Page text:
Wednesday, May 20, 2020

Trump's killer drug?

Frontline healthcare workers use it as a prophylactic against coronavirus. Missionaries and aid workers traveling to locations with high malaria rates have used it as a preventive precaution. It’s been around since 1955 in the United States, yet when President Trump uses hydroxychloroquine the media go nuts.

Neil Cavuto proclaimed to his audience, “It will kill you. I can’t stress that enough: It will kill you.” Really? I love Neil, but there’s absolutely no evidence to back that up. He urged his viewers not to follow the president’s example. I don’t know if anyone clued Neil in, but viewers can’t just drop by their local drug store and start popping hydroxy like Gummy Bears. You have to have a prescription. Trump has a prescription from his doctor.

Nancy Pelosi chimed in declaring the president “morbidly obese” and declaring he should not be taking it. Last time I checked Pelosi was not a doctor, nor is she even close to being an expert.

Here’s what the White House physician, Dr. Sean Conley, said in a statement to the press. “After numerous discussion he [Trump] and I had regarding the evidence for and against the use of hydroxychloroquine, we concluded the potential benefit from treatment outweighed the relative risks.”

Several aides around the president have contracted the disease. Trump’s physician would be derelict in his duties if he didn’t do something to try and keep the president from getting it.

But why such a vigorous outcry from the press? It’s puzzling. They keep repeating myths that hydroxychlorquine is killing people. Were that the case, the FDA would’ve pulled the drug from the market 60 years ago. There’s not a study they can point to that shows the drug is killing people. There are several studies that show it’s not really effective in treating coronavirus. There are also several studies that show it is. That’s why these decisions are left to attending physicians.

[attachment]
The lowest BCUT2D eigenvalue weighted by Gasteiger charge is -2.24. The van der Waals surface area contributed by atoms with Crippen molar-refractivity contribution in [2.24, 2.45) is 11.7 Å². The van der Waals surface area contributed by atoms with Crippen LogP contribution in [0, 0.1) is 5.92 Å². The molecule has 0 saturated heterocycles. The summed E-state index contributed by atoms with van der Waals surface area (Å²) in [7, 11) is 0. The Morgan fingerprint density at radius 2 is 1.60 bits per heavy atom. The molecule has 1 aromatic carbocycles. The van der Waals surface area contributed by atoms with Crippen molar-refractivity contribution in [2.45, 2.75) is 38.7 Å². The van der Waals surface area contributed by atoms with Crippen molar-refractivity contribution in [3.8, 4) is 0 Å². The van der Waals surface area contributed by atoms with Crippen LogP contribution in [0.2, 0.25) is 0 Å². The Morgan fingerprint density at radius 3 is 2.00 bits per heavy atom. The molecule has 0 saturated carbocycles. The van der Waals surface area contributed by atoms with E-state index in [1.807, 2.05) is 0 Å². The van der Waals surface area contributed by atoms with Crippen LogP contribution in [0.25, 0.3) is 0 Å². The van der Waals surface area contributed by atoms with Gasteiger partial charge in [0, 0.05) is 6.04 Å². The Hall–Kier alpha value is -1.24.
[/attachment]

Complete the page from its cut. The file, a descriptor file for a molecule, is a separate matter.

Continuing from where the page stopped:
It’s curious that the media don’t seem to be open to any other solution other than a vaccine, which could be months, maybe years, away. That strikes me as odd. The only exception is remdesivir. Like hydroxychloroquine, it lacked any clinical studies, yet the media were gleefully touting it as a possible therapeutic. Hydroxychloroquine cost pennies per course. Remdesivir cost around $1,000. Could it be the pharmaceutical companies have the ear of Big Media?

The only other thing that would explain it is President Trump threw out hydroxychloroquine as a solution. That was the kiss of death. Ever since then the media have run story after story about how dangerous it is. They even tried to tie Trump to it financially. Come to find out he has some fund within a small mutual fund that has a stake in it. He stands to make as much as $1,400 or as little as $100. It was a non-story, but that didn’t stop the media from trying.

So, what is a president to do if those around him are coming down with COVID-19? Is he to just wait and hope he doesn’t get it, or should he be proactive in mitigating the effects in case he does? The answer is obvious, but not to the mainstream media.

And since when do they care anything about President Trump’s health? That’s the last thing they care about. There has to be something bigger. Could it be that something like hydroxychloroquine would allow us to go back to normal? There are many on the left and in the media with a vested interest in that not happening, at least not until after November. 

Phil Valentine is the host of the award-winning talk radio show, 
The Phil Valentine Showon SuperTalk 99.7WTN in Nashville. He's also co-host of The PodGOATs podcast and I'm Calling Bovine Scatology.

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